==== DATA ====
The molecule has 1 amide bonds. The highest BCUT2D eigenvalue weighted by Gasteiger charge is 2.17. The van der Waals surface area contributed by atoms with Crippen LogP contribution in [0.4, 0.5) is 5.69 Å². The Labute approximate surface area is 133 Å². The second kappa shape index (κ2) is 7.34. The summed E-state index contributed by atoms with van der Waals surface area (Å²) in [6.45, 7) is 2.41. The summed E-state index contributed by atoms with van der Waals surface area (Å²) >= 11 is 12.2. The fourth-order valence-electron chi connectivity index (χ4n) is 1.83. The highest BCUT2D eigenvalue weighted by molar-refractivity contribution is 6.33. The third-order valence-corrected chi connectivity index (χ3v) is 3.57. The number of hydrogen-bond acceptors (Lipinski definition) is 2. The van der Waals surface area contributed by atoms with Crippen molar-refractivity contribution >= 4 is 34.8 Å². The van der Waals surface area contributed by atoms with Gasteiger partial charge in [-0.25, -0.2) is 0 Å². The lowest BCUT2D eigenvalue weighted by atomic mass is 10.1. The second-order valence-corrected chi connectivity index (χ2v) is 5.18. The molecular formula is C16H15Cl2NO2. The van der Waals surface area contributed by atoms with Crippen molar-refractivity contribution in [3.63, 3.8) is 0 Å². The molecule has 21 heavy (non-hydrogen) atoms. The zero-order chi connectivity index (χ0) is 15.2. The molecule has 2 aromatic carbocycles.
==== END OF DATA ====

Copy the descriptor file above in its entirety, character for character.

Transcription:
The molecule has 1 amide bonds. The highest BCUT2D eigenvalue weighted by Gasteiger charge is 2.17. The van der Waals surface area contributed by atoms with Crippen LogP contribution in [0.4, 0.5) is 5.69 Å². The Labute approximate surface area is 133 Å². The second kappa shape index (κ2) is 7.34. The summed E-state index contributed by atoms with van der Waals surface area (Å²) in [6.45, 7) is 2.41. The summed E-state index contributed by atoms with van der Waals surface area (Å²) >= 11 is 12.2. The fourth-order valence-electron chi connectivity index (χ4n) is 1.83. The highest BCUT2D eigenvalue weighted by molar-refractivity contribution is 6.33. The third-order valence-corrected chi connectivity index (χ3v) is 3.57. The number of hydrogen-bond acceptors (Lipinski definition) is 2. The van der Waals surface area contributed by atoms with Crippen molar-refractivity contribution >= 4 is 34.8 Å². The van der Waals surface area contributed by atoms with Gasteiger partial charge in [-0.25, -0.2) is 0 Å². The lowest BCUT2D eigenvalue weighted by atomic mass is 10.1. The second-order valence-corrected chi connectivity index (χ2v) is 5.18. The molecular formula is C16H15Cl2NO2. The van der Waals surface area contributed by atoms with Crippen molar-refractivity contribution in [3.63, 3.8) is 0 Å². The molecule has 21 heavy (non-hydrogen) atoms. The zero-order chi connectivity index (χ0) is 15.2. The molecule has 2 aromatic carbocycles.